With these laws in place, the Medical Society of Virginia is able to offer its SafeHaven program, a professional, confidential support system for clinicians seeking help with career fatigue and other mental health issues, such as anxiety or depression, to clinicians across the Commonwealth of Virginia. SafeHaven has quickly become a source of support for those who have spent their career supporting others.
As a result of comprehensive and proactive resources, medical professionals participating in SafeHaven today are identifying solutions, healing injuries, and rediscovering joy and purpose in their career. By confidentially enrolling in SafeHaven, those caring for others can tap into support services that offer flexible hours to accommodate these hard-working professionals. The unique and growing suite of services is specifically designed for and by medical professionals to include 24/7, telephonic support as well as face-to-face counseling sessions with master’s- or doctoral-level behavioral health professionals. Best of all, this support system can be leveraged by both healthcare workers and their families.
Peer coaches and clinicians from a variety of specialties, who share a passion for aiding their colleagues with work/life integration, are also available to discuss communication resolution, healthy habits, leadership development, and much more. Peer coaching also provides a meaningful opportunity to give back.
Creative and leadership outlets are available. Volunteering, leadership, social and innovation related opportunities at MSV and the MSV Foundation are key ways to reconnect with the joys of medicine and peers. As a SafeHaven member, clinicians can actively explore new avenues and innovation through advisory roles with start-ups, channels to develop ideas created in practice, partner with clinicians abroad, teach, speak and write.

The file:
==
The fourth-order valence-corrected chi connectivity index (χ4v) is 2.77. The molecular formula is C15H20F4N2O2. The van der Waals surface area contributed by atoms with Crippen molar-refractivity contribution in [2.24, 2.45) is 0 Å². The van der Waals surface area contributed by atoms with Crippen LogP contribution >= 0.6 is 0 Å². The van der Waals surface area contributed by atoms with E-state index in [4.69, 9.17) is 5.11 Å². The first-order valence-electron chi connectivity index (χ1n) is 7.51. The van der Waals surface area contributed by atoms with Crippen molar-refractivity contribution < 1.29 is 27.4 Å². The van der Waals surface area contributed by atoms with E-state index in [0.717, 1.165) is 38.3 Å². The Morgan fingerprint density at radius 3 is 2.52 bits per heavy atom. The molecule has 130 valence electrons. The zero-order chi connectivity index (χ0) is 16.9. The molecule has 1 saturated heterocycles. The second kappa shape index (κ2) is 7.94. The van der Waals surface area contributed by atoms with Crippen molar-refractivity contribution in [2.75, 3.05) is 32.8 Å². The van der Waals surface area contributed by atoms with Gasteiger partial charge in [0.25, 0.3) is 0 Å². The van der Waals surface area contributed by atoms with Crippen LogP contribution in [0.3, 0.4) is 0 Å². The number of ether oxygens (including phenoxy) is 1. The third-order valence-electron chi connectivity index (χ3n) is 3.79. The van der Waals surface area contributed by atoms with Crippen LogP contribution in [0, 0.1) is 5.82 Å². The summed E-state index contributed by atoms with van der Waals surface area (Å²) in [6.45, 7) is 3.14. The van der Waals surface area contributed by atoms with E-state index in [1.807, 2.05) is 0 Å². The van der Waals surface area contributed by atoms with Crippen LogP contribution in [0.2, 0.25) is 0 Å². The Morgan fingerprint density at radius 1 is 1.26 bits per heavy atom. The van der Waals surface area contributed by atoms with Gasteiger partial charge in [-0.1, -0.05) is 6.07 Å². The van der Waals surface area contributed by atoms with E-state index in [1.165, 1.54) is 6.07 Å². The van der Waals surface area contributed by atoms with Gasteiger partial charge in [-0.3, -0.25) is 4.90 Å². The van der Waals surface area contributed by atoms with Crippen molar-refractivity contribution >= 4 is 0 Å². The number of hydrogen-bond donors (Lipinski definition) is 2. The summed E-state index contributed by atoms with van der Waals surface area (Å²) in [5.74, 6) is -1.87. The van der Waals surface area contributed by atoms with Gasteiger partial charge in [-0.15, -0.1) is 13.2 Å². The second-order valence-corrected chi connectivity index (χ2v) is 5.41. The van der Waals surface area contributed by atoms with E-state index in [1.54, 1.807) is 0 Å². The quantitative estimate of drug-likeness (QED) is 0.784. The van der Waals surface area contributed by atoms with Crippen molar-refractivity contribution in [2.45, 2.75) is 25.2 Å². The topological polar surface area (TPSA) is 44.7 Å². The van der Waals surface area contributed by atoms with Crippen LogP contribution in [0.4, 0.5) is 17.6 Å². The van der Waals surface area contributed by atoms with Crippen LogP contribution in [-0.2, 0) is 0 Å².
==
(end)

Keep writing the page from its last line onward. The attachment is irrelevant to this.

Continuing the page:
Legal and financial services and a virtual assistant is another unique offering for SafeHaven participants. SafeHaven™ members will gain access to hospitality professionals, travel agents, and event coordinators to manage every day and special occasion tasks such as meal delivery, home and auto services, child/elder care services, appointment scheduling, relocation services, and travel arrangements – to name a few. Members will also gain access to telephonic legal and financial consultations and resources.
The growth of protections, programs, and well-being resources like SafeHaven sends a clear message: Burnout is no longer something that medical professionals have to buck up and accept or need to suffer through alone. Together, our community can care for and empower those who have dedicated their lives to keeping our communities happy and healthy. At SafeHaven, we are honored to provide a confidential space to our clinicians. Here, colleagues and trained professionals stand ready and available for immediate help with the toughest of issues, as well as with the day-to-day struggles involved with balancing patient care and family life. Just as medical professionals have pledged to protect us, we are all committed to locking arms with those on the frontlines to create a circle of support that benefits everyone.
The Medical Society of Virginia
CEO and EVP